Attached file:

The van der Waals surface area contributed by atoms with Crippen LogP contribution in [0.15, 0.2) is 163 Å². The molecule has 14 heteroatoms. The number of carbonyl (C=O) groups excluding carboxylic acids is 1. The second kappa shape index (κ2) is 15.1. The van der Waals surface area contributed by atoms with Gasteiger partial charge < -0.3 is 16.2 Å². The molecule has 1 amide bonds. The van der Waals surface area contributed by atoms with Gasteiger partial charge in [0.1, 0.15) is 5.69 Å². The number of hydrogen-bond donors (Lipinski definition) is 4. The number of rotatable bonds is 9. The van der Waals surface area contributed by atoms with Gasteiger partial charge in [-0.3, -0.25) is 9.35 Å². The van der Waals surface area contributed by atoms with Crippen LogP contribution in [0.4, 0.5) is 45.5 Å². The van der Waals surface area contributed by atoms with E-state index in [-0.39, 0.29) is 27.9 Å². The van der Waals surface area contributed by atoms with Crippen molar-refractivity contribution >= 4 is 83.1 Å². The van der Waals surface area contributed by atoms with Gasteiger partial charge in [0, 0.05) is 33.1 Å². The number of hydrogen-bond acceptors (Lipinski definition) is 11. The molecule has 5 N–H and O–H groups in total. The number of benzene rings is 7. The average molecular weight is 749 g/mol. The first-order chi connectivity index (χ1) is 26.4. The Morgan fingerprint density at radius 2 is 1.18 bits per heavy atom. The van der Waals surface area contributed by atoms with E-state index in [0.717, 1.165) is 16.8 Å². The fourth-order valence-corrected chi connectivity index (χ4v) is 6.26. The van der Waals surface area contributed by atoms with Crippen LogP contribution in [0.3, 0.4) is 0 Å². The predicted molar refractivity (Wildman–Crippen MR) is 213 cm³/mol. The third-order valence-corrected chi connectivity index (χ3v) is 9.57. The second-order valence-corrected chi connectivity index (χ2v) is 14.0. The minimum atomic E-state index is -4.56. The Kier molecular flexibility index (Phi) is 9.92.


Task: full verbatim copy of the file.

The van der Waals surface area contributed by atoms with Crippen LogP contribution in [0.15, 0.2) is 163 Å². The molecule has 14 heteroatoms. The number of carbonyl (C=O) groups excluding carboxylic acids is 1. The second kappa shape index (κ2) is 15.1. The van der Waals surface area contributed by atoms with Gasteiger partial charge < -0.3 is 16.2 Å². The molecule has 1 amide bonds. The van der Waals surface area contributed by atoms with Gasteiger partial charge in [0.1, 0.15) is 5.69 Å². The number of hydrogen-bond donors (Lipinski definition) is 4. The number of rotatable bonds is 9. The van der Waals surface area contributed by atoms with Gasteiger partial charge in [-0.3, -0.25) is 9.35 Å². The van der Waals surface area contributed by atoms with Crippen LogP contribution in [0.4, 0.5) is 45.5 Å². The van der Waals surface area contributed by atoms with E-state index in [-0.39, 0.29) is 27.9 Å². The van der Waals surface area contributed by atoms with Crippen molar-refractivity contribution >= 4 is 83.1 Å². The van der Waals surface area contributed by atoms with Gasteiger partial charge in [0, 0.05) is 33.1 Å². The number of hydrogen-bond acceptors (Lipinski definition) is 11. The molecule has 5 N–H and O–H groups in total. The number of benzene rings is 7. The average molecular weight is 749 g/mol. The first-order chi connectivity index (χ1) is 26.4. The Morgan fingerprint density at radius 2 is 1.18 bits per heavy atom. The van der Waals surface area contributed by atoms with E-state index in [0.717, 1.165) is 16.8 Å². The fourth-order valence-corrected chi connectivity index (χ4v) is 6.26. The van der Waals surface area contributed by atoms with Crippen LogP contribution in [0.3, 0.4) is 0 Å². The predicted molar refractivity (Wildman–Crippen MR) is 213 cm³/mol. The third-order valence-corrected chi connectivity index (χ3v) is 9.57. The second-order valence-corrected chi connectivity index (χ2v) is 14.0. The minimum atomic E-state index is -4.56. The Kier molecular flexibility index (Phi) is 9.92.